Animals and drugs
3 min

Who Would Have Thought It? Animals Take Drugs Too!

3 min
News Research

Monkeys, flies and birds are among some animal species, that seem to react to and even hunt down drugs, such as alcohol, in order to feel its effects. Some animals even take mind-altering substances as part of a standard diet, and have developed resistance over time.

Humans are not the only members of the animal kingdom, that actively seek out naturally occurring substances in order to create an altered state of consciousness. It turns out several species forage their environment for substances, that provide a high. Other animals develop tendencies to indulge in psychoactive drugs when exposed to them in laboratory settings. It is fascinating to see, that humans are not alone in this mysterious and age-old activity.

Both ancient and modern hunter gatherer cultures, along with members of modern civilizations, use a variety of substances to induce an altered state of mind, for a diversity of reasons. Many tribal cultures use visionary plants in ceremonies and utilise them as important sacraments. The recent surge of psychonauts and psychedelic exploring in western societies is another display of the apparently undying connection between humans and the desire to seek and explore both physical and mental realms.

So what other species have a relationship with psychoactive compounds? And what kind of substances are they drawn towards?


A study found, that the Malaysian pen-tailed treeshrew survives off of a diet, that almost entirely consists of alcohol. It’s beverage of choice is fermented nectar produced by the flower buds of the bertam palm. This fermentation is initiated by yeast present on the flower buds. This nectar is said to contain an alcohol content of up to 3.8 percent, which is quite strong considering how small the Malaysian pen-tailed treeshrew is. Although they indulge in copious amounts of booze, these animals show absolutely no sign of intoxication. Researchers believe they have developed a trait, that allows them to deal with such high quantities of alcohol.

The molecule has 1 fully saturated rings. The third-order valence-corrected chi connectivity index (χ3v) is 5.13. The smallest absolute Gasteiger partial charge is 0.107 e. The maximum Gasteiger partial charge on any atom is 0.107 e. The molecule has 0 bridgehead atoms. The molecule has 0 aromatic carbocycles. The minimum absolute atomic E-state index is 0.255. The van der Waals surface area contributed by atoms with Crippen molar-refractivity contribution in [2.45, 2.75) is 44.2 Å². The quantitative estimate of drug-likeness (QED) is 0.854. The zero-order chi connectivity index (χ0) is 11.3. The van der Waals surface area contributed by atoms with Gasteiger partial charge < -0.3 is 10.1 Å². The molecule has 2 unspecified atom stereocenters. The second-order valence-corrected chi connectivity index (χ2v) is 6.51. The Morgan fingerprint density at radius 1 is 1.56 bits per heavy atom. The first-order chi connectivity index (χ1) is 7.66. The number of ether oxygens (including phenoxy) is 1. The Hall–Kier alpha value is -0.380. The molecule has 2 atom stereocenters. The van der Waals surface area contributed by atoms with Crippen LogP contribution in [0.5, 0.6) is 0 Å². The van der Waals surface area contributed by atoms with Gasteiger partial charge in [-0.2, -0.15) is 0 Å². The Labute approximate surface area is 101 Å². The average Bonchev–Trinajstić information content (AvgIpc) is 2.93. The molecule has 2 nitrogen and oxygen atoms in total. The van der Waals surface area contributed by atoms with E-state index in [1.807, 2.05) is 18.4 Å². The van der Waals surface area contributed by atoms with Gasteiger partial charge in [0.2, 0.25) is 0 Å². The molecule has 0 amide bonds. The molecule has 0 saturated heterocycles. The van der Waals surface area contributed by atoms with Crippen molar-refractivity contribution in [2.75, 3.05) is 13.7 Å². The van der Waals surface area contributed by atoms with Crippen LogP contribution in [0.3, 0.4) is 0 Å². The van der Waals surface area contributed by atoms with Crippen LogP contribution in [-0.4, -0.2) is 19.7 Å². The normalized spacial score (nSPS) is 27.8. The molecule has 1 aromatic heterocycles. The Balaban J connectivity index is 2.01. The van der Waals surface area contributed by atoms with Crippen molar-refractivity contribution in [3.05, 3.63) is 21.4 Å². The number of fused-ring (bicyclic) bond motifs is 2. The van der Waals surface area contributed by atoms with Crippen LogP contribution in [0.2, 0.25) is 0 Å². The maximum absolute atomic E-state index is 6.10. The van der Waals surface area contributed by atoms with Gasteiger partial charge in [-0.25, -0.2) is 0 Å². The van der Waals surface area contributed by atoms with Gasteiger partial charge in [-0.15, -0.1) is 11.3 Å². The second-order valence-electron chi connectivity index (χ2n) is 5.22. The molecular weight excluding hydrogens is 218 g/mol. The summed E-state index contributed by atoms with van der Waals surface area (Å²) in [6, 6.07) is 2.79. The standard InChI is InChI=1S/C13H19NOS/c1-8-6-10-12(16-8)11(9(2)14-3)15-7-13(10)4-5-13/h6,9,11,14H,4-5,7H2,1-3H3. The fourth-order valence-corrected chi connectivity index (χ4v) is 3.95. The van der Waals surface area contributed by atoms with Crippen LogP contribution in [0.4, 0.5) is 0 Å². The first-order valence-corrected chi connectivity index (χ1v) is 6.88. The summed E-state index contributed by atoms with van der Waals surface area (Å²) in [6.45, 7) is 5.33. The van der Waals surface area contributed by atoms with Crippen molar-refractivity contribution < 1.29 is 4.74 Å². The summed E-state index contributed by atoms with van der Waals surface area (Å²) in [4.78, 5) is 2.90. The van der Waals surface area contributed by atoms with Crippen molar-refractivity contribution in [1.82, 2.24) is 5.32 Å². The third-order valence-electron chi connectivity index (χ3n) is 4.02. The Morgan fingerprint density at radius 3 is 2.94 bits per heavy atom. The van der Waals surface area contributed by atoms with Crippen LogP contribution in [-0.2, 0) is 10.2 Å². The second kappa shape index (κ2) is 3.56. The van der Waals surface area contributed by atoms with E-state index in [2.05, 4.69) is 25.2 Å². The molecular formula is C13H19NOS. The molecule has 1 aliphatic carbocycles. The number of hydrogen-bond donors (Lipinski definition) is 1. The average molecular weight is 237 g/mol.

Speed addicted rodent

Mice were found to develop profound brain changes after being administered massive doses of amphetamine, or speed, in an attempt to mimic the amount of meth used by human drug users in the throes of a binge. The results showed, that cravings for the drug are still present months after withdrawal from the drug has taken place.


It has been found, that certain pharmaceuticals can affect the behavior of certain fish species. Researchers involved in a study exploring this stated, “the study of animal behavior is important for both ecology and ecotoxicology, yet research in these two fields is currently developing independently. Here, we synthesize the available knowledge on drug-induced behavioral alterations in fish, discuss potential ecological consequences and report results from an experiment, in which we quantify both uptake and behavioral impact of a psychiatric drug on a predatory fish (Perca fluviatilis) and its invertebrate prey (Coenagrion hastulata)”.

The researchers explain the behavioral modifications, that took place, “we show, that perch became more active, while damselfly behavior was unaffected, illustrating that behavioral effects of pharmaceuticals can differ between species”.

However, unlike our shrew friends who voluntarily hunt out their substance of choice, many aquatic creatures are exposed to drugs, such as antidepressants, that modify their behavior due to polluted waters.


Beer drinking macaque

Macaques are medium-sized monkeys. There are about 20 species, that are mostly found living in Southeast Asia, Indonesia and India. Macaques can now be found living among cities alongside human inhabitants. Although their typical diet consists of fruits, berries, seeds and even bark, they have been known to indulge, and quite wildly, in alcohol. Studies have found, that when left to their own devices with alcohol, female macaques will consume so much booze, that they stop ovulating.


Squirrel monkeys may have quite a liking for marijuana, in particular the psychoactive cannabinoid THC. A study found, that monkeys with no exposure to drugs learned to press a level that doses them with intravenous THC, displaying, that THC might act as an effective reinforcer of drug-taking behavior in monkeys.


Coke munching caterpillar

The caterpillar species Eloria noyesi includes in its diet the leaves of the coca plant. The coca plant is the source of cocaine. However, some people chew the leaves alone to boost physical performance and to relieve fatigue. However, just like the alcohol-resistant shrews, this species of caterpillar has been found to have a strong resistance to the active substances within the leaves.


A study demonstrated, that fruit flies, that were turned down by females were much more likely to opt for food containing alcohol, then male, that were able to mate. Dr. Markus Heilig of the National Institute on Alcohol Abuse and Alcoholism and the National Institute on Drug Abuse commented, “reading this study is like looking back in time to see the very origins of the reward circuit, that drives fundamental behaviors like sex, eating and sleeping”.


  Luke Sumpter  

Written by: Luke Sumpter
Luke Sumpter is a journalist based in the United Kingdom, specialising in health, alternative medicine, herbs and psychedelic healing. He has written for outlets such as, Medical Daily and The Mind Unleashed, covering these and other areas.

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